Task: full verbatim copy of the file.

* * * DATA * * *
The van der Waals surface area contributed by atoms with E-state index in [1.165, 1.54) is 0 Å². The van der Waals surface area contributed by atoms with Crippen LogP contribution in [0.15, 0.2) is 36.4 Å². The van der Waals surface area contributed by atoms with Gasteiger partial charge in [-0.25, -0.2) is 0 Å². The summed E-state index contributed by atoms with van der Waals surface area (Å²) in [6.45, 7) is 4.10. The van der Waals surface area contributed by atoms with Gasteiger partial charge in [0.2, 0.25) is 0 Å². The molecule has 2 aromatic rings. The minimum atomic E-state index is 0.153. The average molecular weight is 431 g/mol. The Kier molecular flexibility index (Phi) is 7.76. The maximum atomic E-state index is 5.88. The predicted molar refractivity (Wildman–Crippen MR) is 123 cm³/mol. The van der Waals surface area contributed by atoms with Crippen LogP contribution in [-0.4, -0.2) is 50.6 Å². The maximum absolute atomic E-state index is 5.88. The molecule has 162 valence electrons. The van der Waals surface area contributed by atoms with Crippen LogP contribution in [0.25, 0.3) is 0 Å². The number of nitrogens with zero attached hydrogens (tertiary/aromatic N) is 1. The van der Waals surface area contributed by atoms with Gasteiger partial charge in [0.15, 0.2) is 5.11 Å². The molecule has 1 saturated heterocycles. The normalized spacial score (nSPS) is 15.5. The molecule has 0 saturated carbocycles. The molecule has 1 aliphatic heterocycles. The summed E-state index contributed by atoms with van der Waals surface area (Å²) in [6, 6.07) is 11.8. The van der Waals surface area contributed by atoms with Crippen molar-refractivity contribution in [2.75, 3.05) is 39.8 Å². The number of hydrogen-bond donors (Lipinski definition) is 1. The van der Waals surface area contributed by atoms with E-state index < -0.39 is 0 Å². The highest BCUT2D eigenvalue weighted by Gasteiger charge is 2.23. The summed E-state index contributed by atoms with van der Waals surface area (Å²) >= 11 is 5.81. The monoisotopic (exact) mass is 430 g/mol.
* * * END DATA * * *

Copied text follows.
The van der Waals surface area contributed by atoms with E-state index in [1.165, 1.54) is 0 Å². The van der Waals surface area contributed by atoms with Crippen LogP contribution in [0.15, 0.2) is 36.4 Å². The van der Waals surface area contributed by atoms with Gasteiger partial charge in [-0.25, -0.2) is 0 Å². The summed E-state index contributed by atoms with van der Waals surface area (Å²) in [6.45, 7) is 4.10. The van der Waals surface area contributed by atoms with Gasteiger partial charge in [0.2, 0.25) is 0 Å². The molecule has 2 aromatic rings. The minimum atomic E-state index is 0.153. The average molecular weight is 431 g/mol. The Kier molecular flexibility index (Phi) is 7.76. The maximum atomic E-state index is 5.88. The predicted molar refractivity (Wildman–Crippen MR) is 123 cm³/mol. The van der Waals surface area contributed by atoms with Crippen LogP contribution in [-0.4, -0.2) is 50.6 Å². The maximum absolute atomic E-state index is 5.88. The molecule has 162 valence electrons. The van der Waals surface area contributed by atoms with Crippen LogP contribution in [0.25, 0.3) is 0 Å². The number of nitrogens with zero attached hydrogens (tertiary/aromatic N) is 1. The van der Waals surface area contributed by atoms with Gasteiger partial charge in [0.15, 0.2) is 5.11 Å². The molecule has 1 saturated heterocycles. The normalized spacial score (nSPS) is 15.5. The molecule has 0 saturated carbocycles. The molecule has 1 aliphatic heterocycles. The summed E-state index contributed by atoms with van der Waals surface area (Å²) in [6, 6.07) is 11.8. The van der Waals surface area contributed by atoms with Crippen molar-refractivity contribution in [2.75, 3.05) is 39.8 Å². The number of hydrogen-bond donors (Lipinski definition) is 1. The van der Waals surface area contributed by atoms with E-state index < -0.39 is 0 Å². The highest BCUT2D eigenvalue weighted by Gasteiger charge is 2.23. The summed E-state index contributed by atoms with van der Waals surface area (Å²) >= 11 is 5.81. The monoisotopic (exact) mass is 430 g/mol.